A background checks bill that would result in some of the most significant changes in American gun law in decades appears unlikely to pass, despite public support from a major gun rights group.
Sens. Joe Manchin, D-W.Va., and Pat Toomey, R-Pa., are coming up short on votes for their compromise legislation just hours before the Senate is to act on the measure Wednesday afternoon. Their proposal would expand gun buyer background checks to all commercial sales, closing the gun show and online sales loopholes.
A vote on the amendment is scheduled around 4 p.m. The bill needs 60 votes to overcome a filibuster threat and end debate.
Manchin remains hopeful the bill will pass but also suggests it is unlikely. The senator said 90 percent of Senate Democrats are prepared to vote yes, but the measure still needs some Republican support.
“If we had just 20 percent of our Republican colleagues, that’s not a heavy ask. It’s not a heavy lift,” Manchin said on MSNBC’s “Morning Joe.” “Only 20 percent. That’s nine members. Nine members [and] this thing would be home. And we will see.”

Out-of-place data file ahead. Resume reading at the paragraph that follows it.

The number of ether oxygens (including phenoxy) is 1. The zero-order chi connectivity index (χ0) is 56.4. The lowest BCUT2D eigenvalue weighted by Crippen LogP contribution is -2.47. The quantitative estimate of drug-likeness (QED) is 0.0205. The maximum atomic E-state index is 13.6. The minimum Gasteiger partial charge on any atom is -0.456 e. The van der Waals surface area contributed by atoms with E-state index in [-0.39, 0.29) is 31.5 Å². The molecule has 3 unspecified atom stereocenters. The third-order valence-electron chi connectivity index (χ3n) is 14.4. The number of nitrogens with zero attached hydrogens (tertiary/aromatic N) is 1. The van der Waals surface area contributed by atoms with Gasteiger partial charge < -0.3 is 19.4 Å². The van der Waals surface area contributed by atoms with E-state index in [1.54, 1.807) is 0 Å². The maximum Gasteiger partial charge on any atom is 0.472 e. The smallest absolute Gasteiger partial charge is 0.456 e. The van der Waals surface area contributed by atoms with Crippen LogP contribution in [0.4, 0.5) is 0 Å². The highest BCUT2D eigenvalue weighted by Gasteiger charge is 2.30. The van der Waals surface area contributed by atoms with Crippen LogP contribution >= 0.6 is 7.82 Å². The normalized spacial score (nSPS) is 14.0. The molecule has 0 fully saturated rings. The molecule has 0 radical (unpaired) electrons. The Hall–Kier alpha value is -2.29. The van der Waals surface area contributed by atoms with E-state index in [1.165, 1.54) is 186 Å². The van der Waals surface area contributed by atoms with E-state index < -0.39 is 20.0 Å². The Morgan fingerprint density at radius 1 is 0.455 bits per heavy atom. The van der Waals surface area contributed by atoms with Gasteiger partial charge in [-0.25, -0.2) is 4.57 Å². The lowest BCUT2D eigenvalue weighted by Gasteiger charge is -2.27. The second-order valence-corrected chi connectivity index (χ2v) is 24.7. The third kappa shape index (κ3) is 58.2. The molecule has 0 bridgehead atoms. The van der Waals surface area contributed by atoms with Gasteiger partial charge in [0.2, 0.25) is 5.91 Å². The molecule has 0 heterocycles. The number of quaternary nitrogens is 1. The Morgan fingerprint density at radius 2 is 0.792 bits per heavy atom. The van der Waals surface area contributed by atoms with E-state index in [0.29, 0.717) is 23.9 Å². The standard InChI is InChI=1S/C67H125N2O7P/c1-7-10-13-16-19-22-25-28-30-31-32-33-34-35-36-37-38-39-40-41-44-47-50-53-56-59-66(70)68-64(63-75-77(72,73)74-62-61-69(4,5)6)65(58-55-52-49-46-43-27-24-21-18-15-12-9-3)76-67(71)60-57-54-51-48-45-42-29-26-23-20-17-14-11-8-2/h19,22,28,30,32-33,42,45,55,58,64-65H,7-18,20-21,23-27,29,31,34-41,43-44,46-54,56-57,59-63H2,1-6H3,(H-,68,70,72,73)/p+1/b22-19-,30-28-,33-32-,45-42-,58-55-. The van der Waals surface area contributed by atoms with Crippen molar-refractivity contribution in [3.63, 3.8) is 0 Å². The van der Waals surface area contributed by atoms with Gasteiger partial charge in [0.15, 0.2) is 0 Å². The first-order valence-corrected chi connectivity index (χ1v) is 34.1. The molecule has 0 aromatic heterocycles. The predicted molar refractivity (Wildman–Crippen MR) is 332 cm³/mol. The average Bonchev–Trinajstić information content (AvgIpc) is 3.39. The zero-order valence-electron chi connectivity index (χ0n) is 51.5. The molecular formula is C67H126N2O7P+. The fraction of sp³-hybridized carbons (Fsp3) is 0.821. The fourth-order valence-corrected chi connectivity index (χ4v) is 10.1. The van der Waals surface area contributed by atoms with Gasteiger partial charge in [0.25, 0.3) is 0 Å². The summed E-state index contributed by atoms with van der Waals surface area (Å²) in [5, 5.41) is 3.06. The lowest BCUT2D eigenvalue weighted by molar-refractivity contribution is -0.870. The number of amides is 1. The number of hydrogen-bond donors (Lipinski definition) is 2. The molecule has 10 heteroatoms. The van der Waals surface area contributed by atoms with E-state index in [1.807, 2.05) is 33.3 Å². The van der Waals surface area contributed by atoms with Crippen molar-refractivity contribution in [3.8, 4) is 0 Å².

Shortly thereafter, his spokesman Jonathan Kott issued a statement reiterating that the senator is still optimistic.
“[He is] hopeful that if senators and the American people read the bill, they will support his commonsense approach to require criminal and mental background checks for advertised sales, including purchases at gun shows and online sales, without infringing on Americans’ Second Amendment rights,” Kott said, adding that Manchin has also has the support of an A-rated NRA member and three Republican senators. “With a record like that, I see no reason to bet against Senator Manchin today. He will continue to explain his bill to his colleagues and anyone with concerns until the minute they vote.”
The background checks measure would be the toughest gun control law the Senate has passed, if it does, because an assault weapons ban was dropped from the Democrats’ main gun control bill early in the debate for lack of support.
The Manchin-Toomey proposal is backed by the 650,000-strong pro-gun group Citizens' Committee for the Right to Keep and Bear Arms, which helped influence the bill and wrote a portion of it.
The group's chairman, Alan Gottlieb, announced support Sunday when he said the bill will advance the group's cause and make exemptions for the sale or transfer of firearms between family members.
Laura is a U.S. politics reporter for the International Business Times. She was always fascinated by the BBC World News each morning on the radio in Jamaica. That, and a love...